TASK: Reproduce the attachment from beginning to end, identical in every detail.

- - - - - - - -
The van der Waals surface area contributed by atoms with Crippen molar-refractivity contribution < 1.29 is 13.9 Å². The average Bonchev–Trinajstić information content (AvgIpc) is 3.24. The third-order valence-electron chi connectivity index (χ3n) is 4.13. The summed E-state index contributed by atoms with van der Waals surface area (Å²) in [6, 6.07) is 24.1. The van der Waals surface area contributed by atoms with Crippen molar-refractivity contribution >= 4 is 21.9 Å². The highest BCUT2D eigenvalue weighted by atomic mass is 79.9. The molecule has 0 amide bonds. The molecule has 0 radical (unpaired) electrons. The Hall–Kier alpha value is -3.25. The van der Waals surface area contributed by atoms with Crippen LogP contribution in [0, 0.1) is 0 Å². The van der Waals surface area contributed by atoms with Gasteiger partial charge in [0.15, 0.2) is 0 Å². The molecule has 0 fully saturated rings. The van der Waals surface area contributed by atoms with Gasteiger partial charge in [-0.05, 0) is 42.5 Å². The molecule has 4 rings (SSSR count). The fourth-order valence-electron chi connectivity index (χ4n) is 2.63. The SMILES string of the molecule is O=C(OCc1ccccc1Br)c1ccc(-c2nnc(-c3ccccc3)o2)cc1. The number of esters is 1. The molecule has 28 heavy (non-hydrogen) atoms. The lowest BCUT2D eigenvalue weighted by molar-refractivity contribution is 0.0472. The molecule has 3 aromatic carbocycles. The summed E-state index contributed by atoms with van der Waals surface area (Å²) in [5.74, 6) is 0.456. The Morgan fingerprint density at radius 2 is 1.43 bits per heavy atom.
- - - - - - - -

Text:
The van der Waals surface area contributed by atoms with Crippen molar-refractivity contribution < 1.29 is 13.9 Å². The average Bonchev–Trinajstić information content (AvgIpc) is 3.24. The third-order valence-electron chi connectivity index (χ3n) is 4.13. The summed E-state index contributed by atoms with van der Waals surface area (Å²) in [6, 6.07) is 24.1. The van der Waals surface area contributed by atoms with Crippen molar-refractivity contribution >= 4 is 21.9 Å². The highest BCUT2D eigenvalue weighted by atomic mass is 79.9. The molecule has 0 amide bonds. The molecule has 0 radical (unpaired) electrons. The Hall–Kier alpha value is -3.25. The van der Waals surface area contributed by atoms with Crippen LogP contribution in [0, 0.1) is 0 Å². The van der Waals surface area contributed by atoms with Gasteiger partial charge in [0.15, 0.2) is 0 Å². The molecule has 0 fully saturated rings. The van der Waals surface area contributed by atoms with Gasteiger partial charge in [-0.05, 0) is 42.5 Å². The molecule has 4 rings (SSSR count). The fourth-order valence-electron chi connectivity index (χ4n) is 2.63. The SMILES string of the molecule is O=C(OCc1ccccc1Br)c1ccc(-c2nnc(-c3ccccc3)o2)cc1. The number of esters is 1. The molecule has 28 heavy (non-hydrogen) atoms. The lowest BCUT2D eigenvalue weighted by molar-refractivity contribution is 0.0472. The molecule has 3 aromatic carbocycles. The summed E-state index contributed by atoms with van der Waals surface area (Å²) in [5.74, 6) is 0.456. The Morgan fingerprint density at radius 2 is 1.43 bits per heavy atom.